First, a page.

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Search Results: 1 - 10 of 167665 matches for " E. Perlman "
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Predictive Mining of Time Series Data in Astronomy
E. Perlman,A. Java
Physics , 2002,
Abstract: We discuss the development of a Java toolbox for astronomical time series data. Rather than using methods conventional in astronomy (e.g., power spectrum and cross-correlation analysis) we employ rule discovery techniques commonly used in analyzing stock-market data. By clustering patterns found within the data, rule discovery allows one to build predictive models, allowing one to forecast when a given event might occur or whether the occurrence of one event will trigger a second. We have tested the toolbox and accompanying display tool on datasets (representing several classes of objects) from the RXTE All Sky Monitor. We use these datasets to illustrate the methods and functionality of the toolbox. We also discuss issues that can come up in data analysis as well as the possible future development of the package.
A Search for Intraday Variability in the Blazar PKS 2005-489
T. A. Rector,E. S. Perlman
Physics , 2003, DOI: 10.1086/375644
Abstract: Rapid, multi-color optical monitoring carried out for a multiwavelength campaign during 22-27 August 2000 is presented for the bright and variable BL Lac object PKS 2005-489. Previous multiwavelength monitoring campaigns of PKS 2005-489 have found complex variability behavior both in flux density and in broadband spectrum, with different modes and timescales from days to hours. During this campaign, PKS 2005-489 was observed to be in an unusual state, bright in the optical but faint in the X-ray, just prior to an X-ray flare that began on 2 September 2000. PKS 2005-489 was also observed to have a flatter optical spectrum than prior epochs. A linear increase in optical flux density was observed during the first 5.2 days of the campaign. However, intraday and color variability were not detected. The large discrepancy between the ratio of X-ray to optical flux density observed during this campaign and that observed in prior epochs indicates a lack of long-term correlation between the two wavebands; and it illustrates that simple particle injection events in the jet are insufficient to explain the long-term variability behavior of this object. Twenty-three in-field standard stars are identified for future optical monitoring programs.
Detection of Exceptional X-Ray Spectral Variability in the TeV BL Lac 1ES 2344+514
P. Giommi,P. Padovani,E. Perlman
Physics , 1999, DOI: 10.1046/j.1365-8711.2000.03353.x
Abstract: We present the results of six BeppoSAX observations of 1ES 2344+514, five of which were taken within a week. 1ES 2344+514, one of the few known TeV BL Lac objects, was detected by the BeppoSAX Narrow Field Instruments between 0.1 to \~50 keV. During the first five closely spaced observations 1ES 2344+514 showed large amplitude luminosity variability, associated with spectacular spectral changes, particularly when compared to the last observation when the source was found to be several times fainter, with a much steeper X-ray spectrum. The energy dependent shape of the lightcurve and the spectral changes imply a large shift (factor of 30 or more in frequency) of the peak of the synchrotron emission. At maximum flux the peak was located at or above 10 keV, making 1ES 2344+514 the second blazar (after MKN501) with the synchrotron peak in the hard X-ray band. The shift, and the corresponding increase in luminosity, might be due to the onset of a second synchrotron component extending from the soft to the hard X-ray band where most of the power is emitted. Rapid variability on a timescale of approximately 5000 seconds has also been detected when the source was brightest.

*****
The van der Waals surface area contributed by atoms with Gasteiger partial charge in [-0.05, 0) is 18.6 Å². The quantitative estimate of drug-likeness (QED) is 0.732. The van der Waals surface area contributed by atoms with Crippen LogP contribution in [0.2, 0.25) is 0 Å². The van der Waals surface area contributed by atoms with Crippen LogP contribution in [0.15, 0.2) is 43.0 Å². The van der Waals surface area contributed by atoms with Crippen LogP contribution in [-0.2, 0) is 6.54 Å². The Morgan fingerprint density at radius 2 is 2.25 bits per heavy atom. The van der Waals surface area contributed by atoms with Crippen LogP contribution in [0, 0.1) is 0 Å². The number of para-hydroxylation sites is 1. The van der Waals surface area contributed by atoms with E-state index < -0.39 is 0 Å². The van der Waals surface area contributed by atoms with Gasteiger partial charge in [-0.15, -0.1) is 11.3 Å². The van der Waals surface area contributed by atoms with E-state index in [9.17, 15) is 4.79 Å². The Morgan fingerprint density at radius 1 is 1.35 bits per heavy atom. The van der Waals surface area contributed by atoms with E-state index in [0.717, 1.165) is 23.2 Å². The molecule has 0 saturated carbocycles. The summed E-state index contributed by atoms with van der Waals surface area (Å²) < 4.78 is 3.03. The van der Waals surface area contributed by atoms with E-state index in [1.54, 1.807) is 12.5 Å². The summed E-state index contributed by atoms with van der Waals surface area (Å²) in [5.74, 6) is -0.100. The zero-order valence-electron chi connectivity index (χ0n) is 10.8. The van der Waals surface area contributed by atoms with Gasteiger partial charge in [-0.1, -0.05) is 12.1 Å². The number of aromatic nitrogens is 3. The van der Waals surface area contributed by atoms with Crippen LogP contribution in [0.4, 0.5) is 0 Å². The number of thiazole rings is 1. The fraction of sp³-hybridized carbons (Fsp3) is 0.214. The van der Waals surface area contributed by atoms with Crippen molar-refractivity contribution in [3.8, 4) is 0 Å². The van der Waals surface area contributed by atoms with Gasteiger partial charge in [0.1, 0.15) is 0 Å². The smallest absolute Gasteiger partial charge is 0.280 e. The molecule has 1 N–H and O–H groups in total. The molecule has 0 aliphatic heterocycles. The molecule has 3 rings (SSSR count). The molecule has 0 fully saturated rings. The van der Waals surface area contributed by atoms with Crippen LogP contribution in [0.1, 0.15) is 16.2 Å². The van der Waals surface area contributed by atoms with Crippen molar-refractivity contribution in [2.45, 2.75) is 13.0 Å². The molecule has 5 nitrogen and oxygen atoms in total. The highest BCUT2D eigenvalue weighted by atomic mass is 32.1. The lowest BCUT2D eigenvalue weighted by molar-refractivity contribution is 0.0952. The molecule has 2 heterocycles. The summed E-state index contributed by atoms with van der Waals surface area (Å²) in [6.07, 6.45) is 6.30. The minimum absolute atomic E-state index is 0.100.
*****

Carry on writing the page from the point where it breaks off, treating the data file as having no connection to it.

X-Ray Luminosity and Spectral Variability in the TEV BL Lac 1ES2344+514
P. Giommi,P. Padovani,E. Perlman
Physics , 1998, DOI: 10.1016/S0920-5632(98)00250-3
Abstract: The results of a series of five \sax observations of the TeV BL Lac object 1ES2344+514 are briefly presented. Large amplitude luminosity variability, associated to impressive spectral changes in the hard X-rays, have been found. The shape of the lightcurve depends on energy, with the flare starting and ending in the hard band, but with maximum intensity possibly reached earlier in the soft X-rays. The luminosity and spectral changes may be due to a shift of the peak of the synchrotron emission from the soft X-rays to the hard X-ray band similar to that detected during \sax observations of MKN 501.
Modeling Multi-Echelon Multi-Supplier Repairable Inventory Systems with Backorders  [PDF]
Yael Perlman, Ilya Levner
Journal of Service Science and Management (JSSM) , 2010, DOI: 10.4236/jssm.2010.34050
Abstract: This paper considers an inventory system responsible for repairable equipments located at several operational sites, each in different area. When a failure occurs at the operational site, spare parts are required. We analyze a multiple-supplier inventory system that includes an internal repair shop that offers several modes of repair with different repair times and an external supplier of spare parts. The network model of the problem presented here efficiently solves the problem for deterministic demands that vary over time with backorders taken into account.
Perishable Inventory Management in Healthcare  [PDF]
Yael Perlman, Ilya Levner
Journal of Service Science and Management (JSSM) , 2014, DOI: 10.4236/jssm.2014.71002
Abstract: